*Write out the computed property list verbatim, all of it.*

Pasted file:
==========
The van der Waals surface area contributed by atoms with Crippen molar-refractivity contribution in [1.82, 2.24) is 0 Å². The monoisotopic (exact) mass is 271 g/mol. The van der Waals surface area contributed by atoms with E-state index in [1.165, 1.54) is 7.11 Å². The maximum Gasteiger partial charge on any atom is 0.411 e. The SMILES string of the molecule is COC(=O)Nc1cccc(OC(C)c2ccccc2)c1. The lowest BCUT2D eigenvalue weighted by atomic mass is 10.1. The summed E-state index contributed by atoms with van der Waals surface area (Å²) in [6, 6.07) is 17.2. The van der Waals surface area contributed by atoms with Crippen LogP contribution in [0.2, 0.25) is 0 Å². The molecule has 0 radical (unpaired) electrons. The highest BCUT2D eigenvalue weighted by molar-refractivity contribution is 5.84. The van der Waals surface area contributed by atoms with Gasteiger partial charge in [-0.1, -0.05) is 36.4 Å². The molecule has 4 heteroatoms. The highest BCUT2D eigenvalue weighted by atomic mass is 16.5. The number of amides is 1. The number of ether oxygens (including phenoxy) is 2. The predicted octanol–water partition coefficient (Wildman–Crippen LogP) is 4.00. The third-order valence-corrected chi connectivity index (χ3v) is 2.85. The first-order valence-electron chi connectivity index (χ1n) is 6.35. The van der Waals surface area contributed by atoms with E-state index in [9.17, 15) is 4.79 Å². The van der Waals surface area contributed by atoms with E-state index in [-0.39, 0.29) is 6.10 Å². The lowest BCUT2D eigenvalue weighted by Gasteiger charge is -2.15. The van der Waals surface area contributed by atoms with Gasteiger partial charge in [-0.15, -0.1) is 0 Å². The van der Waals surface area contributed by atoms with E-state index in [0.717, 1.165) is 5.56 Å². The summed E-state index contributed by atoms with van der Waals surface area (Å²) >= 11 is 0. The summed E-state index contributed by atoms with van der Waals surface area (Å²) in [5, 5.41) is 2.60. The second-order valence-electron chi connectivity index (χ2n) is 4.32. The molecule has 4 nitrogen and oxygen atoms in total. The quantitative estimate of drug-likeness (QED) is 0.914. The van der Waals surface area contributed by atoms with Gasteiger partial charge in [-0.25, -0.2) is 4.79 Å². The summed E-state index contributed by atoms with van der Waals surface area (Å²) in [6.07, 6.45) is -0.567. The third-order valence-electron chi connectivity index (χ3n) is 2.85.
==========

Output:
The van der Waals surface area contributed by atoms with Crippen molar-refractivity contribution in [1.82, 2.24) is 0 Å². The monoisotopic (exact) mass is 271 g/mol. The van der Waals surface area contributed by atoms with E-state index in [1.165, 1.54) is 7.11 Å². The maximum Gasteiger partial charge on any atom is 0.411 e. The SMILES string of the molecule is COC(=O)Nc1cccc(OC(C)c2ccccc2)c1. The lowest BCUT2D eigenvalue weighted by atomic mass is 10.1. The summed E-state index contributed by atoms with van der Waals surface area (Å²) in [6, 6.07) is 17.2. The van der Waals surface area contributed by atoms with Crippen LogP contribution in [0.2, 0.25) is 0 Å². The molecule has 0 radical (unpaired) electrons. The highest BCUT2D eigenvalue weighted by molar-refractivity contribution is 5.84. The van der Waals surface area contributed by atoms with Gasteiger partial charge in [-0.1, -0.05) is 36.4 Å². The molecule has 4 heteroatoms. The highest BCUT2D eigenvalue weighted by atomic mass is 16.5. The number of amides is 1. The number of ether oxygens (including phenoxy) is 2. The predicted octanol–water partition coefficient (Wildman–Crippen LogP) is 4.00. The third-order valence-corrected chi connectivity index (χ3v) is 2.85. The first-order valence-electron chi connectivity index (χ1n) is 6.35. The van der Waals surface area contributed by atoms with E-state index in [9.17, 15) is 4.79 Å². The van der Waals surface area contributed by atoms with E-state index in [-0.39, 0.29) is 6.10 Å². The lowest BCUT2D eigenvalue weighted by Gasteiger charge is -2.15. The van der Waals surface area contributed by atoms with Gasteiger partial charge in [-0.15, -0.1) is 0 Å². The van der Waals surface area contributed by atoms with E-state index in [0.717, 1.165) is 5.56 Å². The summed E-state index contributed by atoms with van der Waals surface area (Å²) >= 11 is 0. The summed E-state index contributed by atoms with van der Waals surface area (Å²) in [5, 5.41) is 2.60. The second-order valence-electron chi connectivity index (χ2n) is 4.32. The molecule has 4 nitrogen and oxygen atoms in total. The quantitative estimate of drug-likeness (QED) is 0.914. The van der Waals surface area contributed by atoms with Gasteiger partial charge in [-0.25, -0.2) is 4.79 Å². The summed E-state index contributed by atoms with van der Waals surface area (Å²) in [6.07, 6.45) is -0.567. The third-order valence-electron chi connectivity index (χ3n) is 2.85.